Magistrate Tiyani Behanzin has called for the introduction of a Bail Act as soon as possible to address some of the inconsistencies within the justice system.
He believes the absence of a Bail Act leaves no general guidelines to govern bail, sometimes resulting in contradictory rulings among magistrates.
“I was a bit astonished that there was no general guideline for bail because there is no bail act. There’s nothing that governs bail, apart from vague reference in the constitution,” he stated.
Behanzin spoke of cases where he had denied bail for certain defendants who were then released on bail within 24 hours by another magistrate. This, he said, shows some level of inconsistency within the system.
“If you are on bail and you commit another offense there is no bail for you. That is a cardinal rule for not giving bail… another magistrate shouldn’t give you bail if another magistrate denies you bail. That application should be encouraged to go to the high court … and it only happens to me mostly,” he explained.
“I deny you bail on Tuesday at 3 o’clock, the next morning you outside. That makes the system look inconsistent. It makes the system look as if it’s a personal thing against some of the decisions that I’m making … For example, if I say, based on the reports that I have received from a doctor that that person is a danger , my colleague or anybody else at that level should not then say that person is okay to be released less than 24 hours later. That makes no sense,” the magistrate stated.
The magistrate related a particular situation where he had denied bail for a defendant who was shortly granted bail by another magistrate. He was killed within eight days of his release.
“There was a gentleman who was refused bail at magistrate’s court, he went to the high court, bail was refused. His bail was opened at the magistrate court level, which means the magistrate court is reviewing the decision of the high court, which is impossible. He was then released. Just so he will be killed so he cannot give evidence in that matter again. He was killed within eight days,” the magistrate said.
Reports were written to try to get the defendant rearrested because “clearly he was out unlawfully,” according to Behanzin.
“The fact that he was a poor ‘malayway’ had a huge effect on this case because nobody cared … He was already involved in certain criminal activity, so therefore his life is not worth it. But should he have been delivered to the society so that he will be killed? Nobody wants to answer that question,” he uttered.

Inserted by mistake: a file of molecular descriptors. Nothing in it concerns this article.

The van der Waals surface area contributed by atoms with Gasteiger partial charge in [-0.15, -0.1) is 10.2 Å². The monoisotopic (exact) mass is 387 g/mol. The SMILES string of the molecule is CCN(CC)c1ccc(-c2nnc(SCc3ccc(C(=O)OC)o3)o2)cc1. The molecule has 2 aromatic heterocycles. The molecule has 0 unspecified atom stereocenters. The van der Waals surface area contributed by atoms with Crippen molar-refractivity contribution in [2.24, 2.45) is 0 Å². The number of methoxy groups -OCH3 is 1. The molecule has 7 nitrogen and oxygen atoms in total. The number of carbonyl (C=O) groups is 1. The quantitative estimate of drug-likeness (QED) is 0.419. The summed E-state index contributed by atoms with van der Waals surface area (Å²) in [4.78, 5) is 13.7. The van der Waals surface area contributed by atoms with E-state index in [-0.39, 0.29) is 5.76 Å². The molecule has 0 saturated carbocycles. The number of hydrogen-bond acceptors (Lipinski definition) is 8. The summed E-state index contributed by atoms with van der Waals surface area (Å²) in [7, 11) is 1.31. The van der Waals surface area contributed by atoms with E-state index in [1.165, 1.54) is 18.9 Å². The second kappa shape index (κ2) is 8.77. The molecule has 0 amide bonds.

In addition, the magistrate mentioned a case where another man-accused of grievous bodily harm- whom he had denied bail to, went missing and is now feared dead after receiving bail a few days later from another magistrate.
Behanzin said he believes that a Bail Act will put matters into perspective so that the magistracy as a whole can look at general guidelines when considering bail. While bail is granted for rape and murder, Behanzin is not pleased with bail being granted for to someone charged with murder.
He made reference to distinct variations in bail sums among magistrates for serious crimes- another inconsistency he is convinced is caused by the lack of a bail legislation, adding “in one court $4,000 and the next court, we get $60,000 and you get $30,000, so you just shop. Depending on who is sitting in court that day, you just shop around.”
The magistrate also spoke against low bail sums for serious crimes which he believes make it easier for persons to “disappear” after committing crimes.
“People almost calculate when there is such a low bail level people disappear. They pay $5,000… they disappear, and they send it to the court or the person who was suppose to have stood bail for them sent the money to pay the court, so $5,000 doesn’t get us anywhere,” he said.
He raised concern over the ‘ridiculous’ issue of defendants being asked to surrender their passports as a condition of their bail in efforts to guarantee that they do not flee the jurisdiction.
“It’s ridiculous. This is an island. You could take a boat in Anse De Mais tonight; you can leave Portsmouth by boat tonight to go to Guada, or any of the places you wanna go to without passport. You can leave right outside the marine base with stolen goods coming in and out, and nobody seeing you, so I think it’s pretty silly to tell somebody hand over your passport … What you must say and you should say is that defendant cannot step off Dominican soil…” he said.
According to him, granting bail generates a certain kind of criminality on the streets, therefore bail matters should be taken very seriously. “If I know I could shoot you today and get bail, well I can shoot you today. No long story… This is exactly what the case was in Bahamas and they’ve now put a stop to it.”
The local magistrate’s comments were made at a forum in Trafalgar recently.